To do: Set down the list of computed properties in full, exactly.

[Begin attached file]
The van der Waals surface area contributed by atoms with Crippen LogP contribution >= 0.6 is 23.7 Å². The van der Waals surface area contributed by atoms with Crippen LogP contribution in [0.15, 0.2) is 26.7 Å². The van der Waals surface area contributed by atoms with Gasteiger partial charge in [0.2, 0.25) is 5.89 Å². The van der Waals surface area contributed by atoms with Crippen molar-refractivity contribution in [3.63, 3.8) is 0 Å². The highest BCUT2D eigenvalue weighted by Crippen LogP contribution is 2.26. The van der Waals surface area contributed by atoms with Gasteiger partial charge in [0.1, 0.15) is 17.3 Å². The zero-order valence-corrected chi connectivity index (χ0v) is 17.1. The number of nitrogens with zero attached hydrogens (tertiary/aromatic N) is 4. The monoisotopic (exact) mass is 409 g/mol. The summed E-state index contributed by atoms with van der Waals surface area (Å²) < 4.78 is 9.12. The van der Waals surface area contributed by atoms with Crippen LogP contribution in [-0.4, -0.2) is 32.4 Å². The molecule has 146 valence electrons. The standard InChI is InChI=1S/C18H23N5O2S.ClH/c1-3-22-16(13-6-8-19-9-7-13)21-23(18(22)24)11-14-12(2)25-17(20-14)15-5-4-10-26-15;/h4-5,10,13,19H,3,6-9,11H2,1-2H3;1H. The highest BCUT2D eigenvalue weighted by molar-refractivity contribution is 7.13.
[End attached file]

The van der Waals surface area contributed by atoms with Crippen LogP contribution >= 0.6 is 23.7 Å². The van der Waals surface area contributed by atoms with Crippen LogP contribution in [0.15, 0.2) is 26.7 Å². The van der Waals surface area contributed by atoms with Gasteiger partial charge in [0.2, 0.25) is 5.89 Å². The van der Waals surface area contributed by atoms with Crippen molar-refractivity contribution in [3.63, 3.8) is 0 Å². The highest BCUT2D eigenvalue weighted by Crippen LogP contribution is 2.26. The van der Waals surface area contributed by atoms with Gasteiger partial charge in [0.1, 0.15) is 17.3 Å². The zero-order valence-corrected chi connectivity index (χ0v) is 17.1. The number of nitrogens with zero attached hydrogens (tertiary/aromatic N) is 4. The monoisotopic (exact) mass is 409 g/mol. The summed E-state index contributed by atoms with van der Waals surface area (Å²) < 4.78 is 9.12. The van der Waals surface area contributed by atoms with Crippen LogP contribution in [-0.4, -0.2) is 32.4 Å². The molecule has 146 valence electrons. The standard InChI is InChI=1S/C18H23N5O2S.ClH/c1-3-22-16(13-6-8-19-9-7-13)21-23(18(22)24)11-14-12(2)25-17(20-14)15-5-4-10-26-15;/h4-5,10,13,19H,3,6-9,11H2,1-2H3;1H. The highest BCUT2D eigenvalue weighted by molar-refractivity contribution is 7.13.